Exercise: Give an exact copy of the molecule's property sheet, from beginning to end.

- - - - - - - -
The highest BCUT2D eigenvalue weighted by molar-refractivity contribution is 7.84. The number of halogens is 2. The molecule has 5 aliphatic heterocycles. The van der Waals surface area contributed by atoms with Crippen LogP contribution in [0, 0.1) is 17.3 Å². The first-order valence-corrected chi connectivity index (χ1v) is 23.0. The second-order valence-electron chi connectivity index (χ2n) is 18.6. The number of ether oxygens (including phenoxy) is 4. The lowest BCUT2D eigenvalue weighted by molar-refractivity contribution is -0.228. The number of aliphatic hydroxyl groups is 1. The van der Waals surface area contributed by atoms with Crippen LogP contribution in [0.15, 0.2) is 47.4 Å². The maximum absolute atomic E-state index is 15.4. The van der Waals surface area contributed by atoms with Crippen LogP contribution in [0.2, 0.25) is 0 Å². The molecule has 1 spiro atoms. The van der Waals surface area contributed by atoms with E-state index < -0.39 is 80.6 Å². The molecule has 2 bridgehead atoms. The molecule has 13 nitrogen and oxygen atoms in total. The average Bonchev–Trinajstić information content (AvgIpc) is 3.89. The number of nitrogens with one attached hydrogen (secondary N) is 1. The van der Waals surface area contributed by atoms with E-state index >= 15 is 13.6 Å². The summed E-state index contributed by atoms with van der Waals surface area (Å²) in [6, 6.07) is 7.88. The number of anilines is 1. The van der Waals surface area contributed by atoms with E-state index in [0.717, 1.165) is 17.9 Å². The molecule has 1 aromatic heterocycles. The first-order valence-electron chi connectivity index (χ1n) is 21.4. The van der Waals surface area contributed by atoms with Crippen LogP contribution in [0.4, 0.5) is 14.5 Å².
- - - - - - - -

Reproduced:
The highest BCUT2D eigenvalue weighted by molar-refractivity contribution is 7.84. The number of halogens is 2. The molecule has 5 aliphatic heterocycles. The van der Waals surface area contributed by atoms with Crippen LogP contribution in [0, 0.1) is 17.3 Å². The first-order valence-corrected chi connectivity index (χ1v) is 23.0. The second-order valence-electron chi connectivity index (χ2n) is 18.6. The number of ether oxygens (including phenoxy) is 4. The lowest BCUT2D eigenvalue weighted by molar-refractivity contribution is -0.228. The number of aliphatic hydroxyl groups is 1. The van der Waals surface area contributed by atoms with Crippen LogP contribution in [0.15, 0.2) is 47.4 Å². The maximum absolute atomic E-state index is 15.4. The van der Waals surface area contributed by atoms with Crippen LogP contribution in [0.2, 0.25) is 0 Å². The molecule has 1 spiro atoms. The van der Waals surface area contributed by atoms with E-state index < -0.39 is 80.6 Å². The molecule has 2 bridgehead atoms. The molecule has 13 nitrogen and oxygen atoms in total. The average Bonchev–Trinajstić information content (AvgIpc) is 3.89. The number of nitrogens with one attached hydrogen (secondary N) is 1. The van der Waals surface area contributed by atoms with E-state index >= 15 is 13.6 Å². The summed E-state index contributed by atoms with van der Waals surface area (Å²) in [6, 6.07) is 7.88. The number of anilines is 1. The van der Waals surface area contributed by atoms with E-state index in [0.717, 1.165) is 17.9 Å². The molecule has 1 aromatic heterocycles. The first-order valence-electron chi connectivity index (χ1n) is 21.4. The van der Waals surface area contributed by atoms with Crippen LogP contribution in [0.4, 0.5) is 14.5 Å².